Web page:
London, Dec 3 (UNI) The next time when you visit a restaurant, just control your temptation of biting in a grilled sandwich or picking up a packet of french fries as these delicious but overcooked food can be an open invitation to cancer in women.
A new research has found that a common chemical, acrylamide, produced on frying, roasting or grilling can double the risk of cancer in women.
The research has shown that acrylamide is found in cooked foods such as bread, breakfast cereals, coffee and also meat and potatoes which had been fried, baked, roasted, grilled or barbecued, the Daily Telegraph reported today.
The Dutch study found that women who absorbed more acrylamide were twice as likely to develop ovarian or womb cancer as those who ingested a smaller amount.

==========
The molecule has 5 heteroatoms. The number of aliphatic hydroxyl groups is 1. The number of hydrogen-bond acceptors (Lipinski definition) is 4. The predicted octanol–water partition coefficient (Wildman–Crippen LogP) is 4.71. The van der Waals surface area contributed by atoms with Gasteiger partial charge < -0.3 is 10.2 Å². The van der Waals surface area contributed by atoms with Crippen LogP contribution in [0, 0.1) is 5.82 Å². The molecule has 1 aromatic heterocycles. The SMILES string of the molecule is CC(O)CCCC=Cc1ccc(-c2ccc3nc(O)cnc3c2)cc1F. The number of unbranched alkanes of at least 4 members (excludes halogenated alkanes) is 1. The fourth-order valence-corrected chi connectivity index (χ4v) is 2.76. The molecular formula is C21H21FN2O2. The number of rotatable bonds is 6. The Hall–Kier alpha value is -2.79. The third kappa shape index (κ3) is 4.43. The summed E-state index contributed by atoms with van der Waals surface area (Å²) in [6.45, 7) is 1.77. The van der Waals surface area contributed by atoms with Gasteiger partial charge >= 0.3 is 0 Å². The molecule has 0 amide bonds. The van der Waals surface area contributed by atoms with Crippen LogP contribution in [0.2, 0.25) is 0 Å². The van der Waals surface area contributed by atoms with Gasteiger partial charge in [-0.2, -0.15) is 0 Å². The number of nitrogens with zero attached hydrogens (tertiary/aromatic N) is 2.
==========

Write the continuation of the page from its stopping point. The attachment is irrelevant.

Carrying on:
The higher amount eaten by the women involved was the equivalent to a single packet of crisps, half a pack of biscuits, or a portion of chips a day.
The study has established a direct link between consumption of the chemical and the incidence of ovarian and womb cancer.
The report relied on the Netherlands Cohort Study, which involved 120,000 people aged between 55 and 70, of whom about 62,000 of them women.
At the beginning of the study, participants completed a questionnaire that was used to estimate their acrylamide intake.
The participants were followed up through the Dutch cancer registries and after 11 years, 327 had developed endometrial (womb) cancer, 300 were diagnosed with ovarian cancer and 1,835 suffered breast cancer.
The study revealed that women who had eaten 40mg of acrylamides a day (found, for example in a 32g pack of crisps) had double the risk of endometrial cancer and ovarian cancer than women in the lowest category.
There was no link found to breast cancer.
Taking into view the risk factors involved by eating such overcooked food, the EU has now advised people to avoid burnt toast or golden brown chips.
They have also recommended eating home-cooked meals which contain much lower amounts of the chemical than processed products, fast food and restaurant meals.